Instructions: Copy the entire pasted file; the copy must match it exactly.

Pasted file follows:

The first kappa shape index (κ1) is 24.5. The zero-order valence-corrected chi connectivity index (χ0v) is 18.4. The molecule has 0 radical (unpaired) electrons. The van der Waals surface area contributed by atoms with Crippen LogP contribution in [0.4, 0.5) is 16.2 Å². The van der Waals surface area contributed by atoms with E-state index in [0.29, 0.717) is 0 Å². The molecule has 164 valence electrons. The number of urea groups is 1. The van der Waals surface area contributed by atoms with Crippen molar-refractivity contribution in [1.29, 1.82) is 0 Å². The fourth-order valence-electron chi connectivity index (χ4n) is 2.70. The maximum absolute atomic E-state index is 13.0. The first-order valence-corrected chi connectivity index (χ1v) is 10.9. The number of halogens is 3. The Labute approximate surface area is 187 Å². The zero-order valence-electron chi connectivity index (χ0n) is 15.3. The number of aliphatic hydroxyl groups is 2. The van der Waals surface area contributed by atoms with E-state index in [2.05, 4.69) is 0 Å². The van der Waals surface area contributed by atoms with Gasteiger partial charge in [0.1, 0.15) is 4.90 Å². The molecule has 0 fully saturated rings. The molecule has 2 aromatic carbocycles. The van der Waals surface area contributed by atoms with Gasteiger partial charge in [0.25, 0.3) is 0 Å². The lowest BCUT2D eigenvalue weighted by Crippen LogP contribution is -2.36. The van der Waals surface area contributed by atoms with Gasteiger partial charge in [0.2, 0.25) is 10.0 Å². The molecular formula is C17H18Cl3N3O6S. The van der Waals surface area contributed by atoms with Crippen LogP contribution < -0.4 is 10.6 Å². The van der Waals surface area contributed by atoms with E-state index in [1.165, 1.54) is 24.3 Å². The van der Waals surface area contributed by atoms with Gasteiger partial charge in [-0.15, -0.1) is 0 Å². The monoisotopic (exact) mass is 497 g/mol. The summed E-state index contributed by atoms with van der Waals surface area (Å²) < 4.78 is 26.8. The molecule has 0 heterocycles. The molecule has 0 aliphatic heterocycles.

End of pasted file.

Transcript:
The first kappa shape index (κ1) is 24.5. The zero-order valence-corrected chi connectivity index (χ0v) is 18.4. The molecule has 0 radical (unpaired) electrons. The van der Waals surface area contributed by atoms with Crippen LogP contribution in [0.4, 0.5) is 16.2 Å². The van der Waals surface area contributed by atoms with E-state index in [0.29, 0.717) is 0 Å². The molecule has 164 valence electrons. The number of urea groups is 1. The van der Waals surface area contributed by atoms with Crippen molar-refractivity contribution in [1.29, 1.82) is 0 Å². The fourth-order valence-electron chi connectivity index (χ4n) is 2.70. The maximum absolute atomic E-state index is 13.0. The first-order valence-corrected chi connectivity index (χ1v) is 10.9. The number of halogens is 3. The Labute approximate surface area is 187 Å². The zero-order valence-electron chi connectivity index (χ0n) is 15.3. The number of aliphatic hydroxyl groups is 2. The van der Waals surface area contributed by atoms with E-state index in [2.05, 4.69) is 0 Å². The van der Waals surface area contributed by atoms with Gasteiger partial charge in [0.1, 0.15) is 4.90 Å². The molecule has 0 fully saturated rings. The molecule has 2 aromatic carbocycles. The van der Waals surface area contributed by atoms with Gasteiger partial charge in [0.25, 0.3) is 0 Å². The lowest BCUT2D eigenvalue weighted by Crippen LogP contribution is -2.36. The van der Waals surface area contributed by atoms with Gasteiger partial charge in [0.2, 0.25) is 10.0 Å². The molecular formula is C17H18Cl3N3O6S. The van der Waals surface area contributed by atoms with Crippen LogP contribution < -0.4 is 10.6 Å². The van der Waals surface area contributed by atoms with E-state index in [1.165, 1.54) is 24.3 Å². The van der Waals surface area contributed by atoms with Gasteiger partial charge in [-0.15, -0.1) is 0 Å². The monoisotopic (exact) mass is 497 g/mol. The summed E-state index contributed by atoms with van der Waals surface area (Å²) < 4.78 is 26.8. The molecule has 0 heterocycles. The molecule has 0 aliphatic heterocycles.